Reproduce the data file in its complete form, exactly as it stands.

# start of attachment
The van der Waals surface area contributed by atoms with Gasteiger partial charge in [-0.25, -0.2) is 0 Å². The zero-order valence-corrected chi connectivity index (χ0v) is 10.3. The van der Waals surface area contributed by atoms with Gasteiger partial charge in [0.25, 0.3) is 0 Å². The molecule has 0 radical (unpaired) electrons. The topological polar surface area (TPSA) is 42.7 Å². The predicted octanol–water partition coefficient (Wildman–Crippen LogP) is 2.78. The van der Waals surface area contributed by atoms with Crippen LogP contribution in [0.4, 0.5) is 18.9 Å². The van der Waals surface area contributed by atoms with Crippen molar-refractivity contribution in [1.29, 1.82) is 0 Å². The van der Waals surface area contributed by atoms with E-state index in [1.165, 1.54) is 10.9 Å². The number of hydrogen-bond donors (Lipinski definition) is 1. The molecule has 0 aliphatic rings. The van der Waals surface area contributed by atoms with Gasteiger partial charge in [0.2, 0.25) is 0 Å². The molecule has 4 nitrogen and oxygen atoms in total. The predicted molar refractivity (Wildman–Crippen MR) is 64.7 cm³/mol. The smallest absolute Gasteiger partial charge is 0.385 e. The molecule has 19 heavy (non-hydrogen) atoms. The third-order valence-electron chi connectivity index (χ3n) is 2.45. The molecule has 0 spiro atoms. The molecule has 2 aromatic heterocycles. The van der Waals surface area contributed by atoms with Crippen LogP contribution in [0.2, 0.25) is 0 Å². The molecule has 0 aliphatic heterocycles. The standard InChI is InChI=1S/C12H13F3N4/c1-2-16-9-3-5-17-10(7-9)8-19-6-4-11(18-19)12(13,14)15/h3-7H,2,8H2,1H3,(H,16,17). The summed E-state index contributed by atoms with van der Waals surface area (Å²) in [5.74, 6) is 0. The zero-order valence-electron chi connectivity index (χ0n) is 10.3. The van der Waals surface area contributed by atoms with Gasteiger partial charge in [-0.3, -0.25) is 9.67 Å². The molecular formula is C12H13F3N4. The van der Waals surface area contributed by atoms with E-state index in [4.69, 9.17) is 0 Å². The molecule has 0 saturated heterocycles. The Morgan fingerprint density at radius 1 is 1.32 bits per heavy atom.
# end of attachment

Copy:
The van der Waals surface area contributed by atoms with Gasteiger partial charge in [-0.25, -0.2) is 0 Å². The zero-order valence-corrected chi connectivity index (χ0v) is 10.3. The van der Waals surface area contributed by atoms with Gasteiger partial charge in [0.25, 0.3) is 0 Å². The molecule has 0 radical (unpaired) electrons. The topological polar surface area (TPSA) is 42.7 Å². The predicted octanol–water partition coefficient (Wildman–Crippen LogP) is 2.78. The van der Waals surface area contributed by atoms with Crippen LogP contribution in [0.4, 0.5) is 18.9 Å². The van der Waals surface area contributed by atoms with Crippen molar-refractivity contribution in [1.29, 1.82) is 0 Å². The van der Waals surface area contributed by atoms with E-state index in [1.165, 1.54) is 10.9 Å². The number of hydrogen-bond donors (Lipinski definition) is 1. The molecule has 0 aliphatic rings. The van der Waals surface area contributed by atoms with Gasteiger partial charge in [0.2, 0.25) is 0 Å². The molecule has 4 nitrogen and oxygen atoms in total. The predicted molar refractivity (Wildman–Crippen MR) is 64.7 cm³/mol. The smallest absolute Gasteiger partial charge is 0.385 e. The molecule has 19 heavy (non-hydrogen) atoms. The third-order valence-electron chi connectivity index (χ3n) is 2.45. The molecule has 0 spiro atoms. The molecule has 2 aromatic heterocycles. The van der Waals surface area contributed by atoms with Crippen LogP contribution in [0.2, 0.25) is 0 Å². The molecule has 0 aliphatic heterocycles. The standard InChI is InChI=1S/C12H13F3N4/c1-2-16-9-3-5-17-10(7-9)8-19-6-4-11(18-19)12(13,14)15/h3-7H,2,8H2,1H3,(H,16,17). The summed E-state index contributed by atoms with van der Waals surface area (Å²) in [5.74, 6) is 0. The zero-order valence-electron chi connectivity index (χ0n) is 10.3. The van der Waals surface area contributed by atoms with Gasteiger partial charge in [-0.3, -0.25) is 9.67 Å². The molecular formula is C12H13F3N4. The van der Waals surface area contributed by atoms with E-state index in [4.69, 9.17) is 0 Å². The molecule has 0 saturated heterocycles. The Morgan fingerprint density at radius 1 is 1.32 bits per heavy atom.